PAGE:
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Know Your Fiber: Perendale Wool

Posted on May 01 2020

Know Your Fiber:  Perendale Wool

  

It is time for another New Zealand sheep breed – the Perendale! This sheep is a relatively recent addition to the flocks of the world, only appearing on breed lists by the mid-1900s. Although the most Perendales have their home in New Zealand, this breed has its roots in some old English breeds.

   

Having first been introduced to New Zealand in the mid-1800s, Romney sheep were the predominant breed of sheep on the steep hills of the North Island of New Zealand for many years. However, these Romneys began to stray from breed standards over time, which resulted in a decline of lambing percentages and an overall lack of vigor. While Romneys originally thrived on the native English grasses that had been sowed on virgin New Zealand soil, over time this soil became exhausted and the pastures reverted to native grasses, bushes, and weeds. Concerned at the declining quality of their sheep, by the late 1930s farmers began to experiment by crossbreeding the North Island Romneys with Cheviot, a breed from northern England/southern Scotland, to improve fertility and foraging capability. This crossbreeding laid the groundwork for what would eventually become the Perendale.

   

Enter Geoffrey Peren, born near London in 1892. At the tender age of 14, Peren was already making the decision to begin his career in agriculture. Although he originally held dreams of joining the Navy, his family finances did not allow for that career path. Taking stock of his options, teenage Peren decided to move to Canada to work on a farm in southern Ontario, which was followed by a stint in British Columbia as a teamster and an orchard worker. Having become enamored with the agricultural sciences and keen to advance himself, he applied for and won a scholarship to the Ontario Agricultural College at Guelph, obtaining his B.S. in agriculture. By the time he graduated WWI had started and, still desiring to serve in the military, Peren made the decision to join the Canadian Field Artillery. Peren served with distinction in France and on the Western Front, and was awarded the Croix de Guerre with Star, and was recommended for the Military Cross.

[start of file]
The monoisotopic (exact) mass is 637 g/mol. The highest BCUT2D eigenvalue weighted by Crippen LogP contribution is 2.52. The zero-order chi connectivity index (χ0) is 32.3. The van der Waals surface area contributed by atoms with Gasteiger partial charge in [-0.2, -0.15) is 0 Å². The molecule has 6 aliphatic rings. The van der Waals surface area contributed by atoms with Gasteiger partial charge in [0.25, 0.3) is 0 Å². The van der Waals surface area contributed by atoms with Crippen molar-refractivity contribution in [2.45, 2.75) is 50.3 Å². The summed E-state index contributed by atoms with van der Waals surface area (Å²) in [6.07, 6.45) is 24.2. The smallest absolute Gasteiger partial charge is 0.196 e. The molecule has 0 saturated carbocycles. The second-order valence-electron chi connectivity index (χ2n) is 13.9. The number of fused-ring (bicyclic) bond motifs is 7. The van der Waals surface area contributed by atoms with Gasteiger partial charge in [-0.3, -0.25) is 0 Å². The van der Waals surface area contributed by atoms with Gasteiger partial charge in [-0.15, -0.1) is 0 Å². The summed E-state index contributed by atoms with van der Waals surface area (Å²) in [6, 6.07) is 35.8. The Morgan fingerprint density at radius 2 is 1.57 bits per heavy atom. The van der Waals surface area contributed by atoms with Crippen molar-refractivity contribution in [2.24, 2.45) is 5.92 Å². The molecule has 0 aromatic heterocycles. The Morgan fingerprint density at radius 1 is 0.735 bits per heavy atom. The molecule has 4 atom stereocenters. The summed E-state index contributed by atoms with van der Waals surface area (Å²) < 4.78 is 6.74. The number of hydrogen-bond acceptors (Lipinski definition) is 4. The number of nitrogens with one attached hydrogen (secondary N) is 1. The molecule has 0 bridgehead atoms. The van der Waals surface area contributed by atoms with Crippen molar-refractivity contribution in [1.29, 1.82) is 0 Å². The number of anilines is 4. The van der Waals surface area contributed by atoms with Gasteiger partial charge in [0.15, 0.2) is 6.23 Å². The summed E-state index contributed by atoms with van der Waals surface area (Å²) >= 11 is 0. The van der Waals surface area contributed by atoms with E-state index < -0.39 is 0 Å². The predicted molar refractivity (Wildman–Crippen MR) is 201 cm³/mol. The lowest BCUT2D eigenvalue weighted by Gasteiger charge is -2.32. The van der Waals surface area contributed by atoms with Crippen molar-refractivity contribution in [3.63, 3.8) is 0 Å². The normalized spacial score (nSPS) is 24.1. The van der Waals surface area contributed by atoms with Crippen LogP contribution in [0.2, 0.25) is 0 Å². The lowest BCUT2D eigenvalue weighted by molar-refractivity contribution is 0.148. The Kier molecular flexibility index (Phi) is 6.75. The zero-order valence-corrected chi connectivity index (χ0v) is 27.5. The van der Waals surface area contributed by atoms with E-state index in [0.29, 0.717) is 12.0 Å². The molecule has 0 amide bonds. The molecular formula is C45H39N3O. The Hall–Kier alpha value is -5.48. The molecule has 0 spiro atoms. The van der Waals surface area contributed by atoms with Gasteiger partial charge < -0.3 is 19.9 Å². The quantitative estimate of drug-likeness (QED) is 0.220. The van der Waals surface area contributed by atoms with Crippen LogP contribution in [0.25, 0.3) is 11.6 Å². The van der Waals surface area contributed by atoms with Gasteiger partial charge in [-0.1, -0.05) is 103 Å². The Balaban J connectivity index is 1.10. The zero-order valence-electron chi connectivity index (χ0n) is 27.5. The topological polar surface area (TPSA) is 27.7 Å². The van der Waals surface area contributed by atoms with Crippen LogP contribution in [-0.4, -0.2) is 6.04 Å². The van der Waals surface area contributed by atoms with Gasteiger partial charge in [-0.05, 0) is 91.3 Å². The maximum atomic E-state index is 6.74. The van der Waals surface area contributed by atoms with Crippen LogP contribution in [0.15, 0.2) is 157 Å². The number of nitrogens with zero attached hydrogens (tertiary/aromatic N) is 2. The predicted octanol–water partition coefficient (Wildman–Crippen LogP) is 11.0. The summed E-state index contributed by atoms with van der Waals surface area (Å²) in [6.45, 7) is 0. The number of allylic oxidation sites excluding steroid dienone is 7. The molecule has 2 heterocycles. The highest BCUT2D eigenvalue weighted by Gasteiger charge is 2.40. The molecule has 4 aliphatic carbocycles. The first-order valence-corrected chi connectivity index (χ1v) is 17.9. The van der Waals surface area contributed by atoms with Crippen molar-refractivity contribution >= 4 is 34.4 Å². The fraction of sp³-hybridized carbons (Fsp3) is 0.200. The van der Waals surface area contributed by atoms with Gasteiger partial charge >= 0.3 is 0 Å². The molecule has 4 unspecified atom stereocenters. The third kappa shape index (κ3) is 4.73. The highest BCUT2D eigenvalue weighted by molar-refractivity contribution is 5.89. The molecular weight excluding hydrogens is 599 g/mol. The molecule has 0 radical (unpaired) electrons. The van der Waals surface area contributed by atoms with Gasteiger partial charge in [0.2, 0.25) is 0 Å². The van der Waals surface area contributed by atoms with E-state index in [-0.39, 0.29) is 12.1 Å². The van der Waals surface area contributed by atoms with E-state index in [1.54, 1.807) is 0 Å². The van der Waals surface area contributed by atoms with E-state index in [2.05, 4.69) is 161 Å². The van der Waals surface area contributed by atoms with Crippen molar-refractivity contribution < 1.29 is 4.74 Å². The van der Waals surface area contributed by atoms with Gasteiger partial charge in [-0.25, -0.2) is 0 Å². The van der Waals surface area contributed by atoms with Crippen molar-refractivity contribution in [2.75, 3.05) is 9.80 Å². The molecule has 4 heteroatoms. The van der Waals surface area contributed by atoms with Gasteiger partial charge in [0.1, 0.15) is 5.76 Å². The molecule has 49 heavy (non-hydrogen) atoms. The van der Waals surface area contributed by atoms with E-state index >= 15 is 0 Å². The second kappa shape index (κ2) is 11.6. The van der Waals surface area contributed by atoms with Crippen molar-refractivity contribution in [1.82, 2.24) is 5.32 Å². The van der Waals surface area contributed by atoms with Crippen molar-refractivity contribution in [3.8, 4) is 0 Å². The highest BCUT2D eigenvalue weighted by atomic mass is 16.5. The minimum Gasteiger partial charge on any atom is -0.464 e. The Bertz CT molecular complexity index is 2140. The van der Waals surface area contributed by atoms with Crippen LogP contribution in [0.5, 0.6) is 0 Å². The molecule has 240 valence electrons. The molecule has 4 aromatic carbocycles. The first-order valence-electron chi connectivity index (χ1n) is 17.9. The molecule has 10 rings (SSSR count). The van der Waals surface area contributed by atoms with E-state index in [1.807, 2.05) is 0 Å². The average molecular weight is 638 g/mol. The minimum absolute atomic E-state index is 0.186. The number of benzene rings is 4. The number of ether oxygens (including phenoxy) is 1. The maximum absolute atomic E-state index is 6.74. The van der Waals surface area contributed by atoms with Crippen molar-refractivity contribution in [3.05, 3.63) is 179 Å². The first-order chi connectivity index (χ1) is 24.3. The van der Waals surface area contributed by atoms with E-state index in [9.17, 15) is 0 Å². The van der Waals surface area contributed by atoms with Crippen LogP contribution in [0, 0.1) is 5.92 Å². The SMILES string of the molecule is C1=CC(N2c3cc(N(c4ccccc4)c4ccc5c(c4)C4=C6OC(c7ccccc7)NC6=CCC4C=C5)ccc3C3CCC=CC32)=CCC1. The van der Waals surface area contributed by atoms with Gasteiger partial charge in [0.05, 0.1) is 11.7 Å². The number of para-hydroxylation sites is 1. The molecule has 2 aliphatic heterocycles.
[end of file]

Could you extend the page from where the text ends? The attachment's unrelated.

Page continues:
After WWI, Peren returned to England where he spent a brief period as an assistant at the Ministry of Agriculture before moving on to become a lecturer at the University of Bristol. But in 1924, recently married and looking to start a new life, he applied for the chair of agriculture position at Victoria University College in New Zealand. Receiving the position, he moved to New Zealand, the country he would call home for the rest of his life.

   

Excited to contribute to the improvement of agriculture in his new nation, and no doubt also eager to prove himself in his field, Peren began to take an active role in developing what would eventually become Massey Agricultural College in the North Island, later to become Massey University. The farmers of the North Island had been interested in establishing an agricultural college since the early 1900s, but it was not until Geoffrey Peren and William Riddet, a professor at Auckland University College, became involved that it became a reality. Funds were raised, land was purchased, and Massey Agricultural College was established in 1927, with Geoffrey Peren appointed as its principal.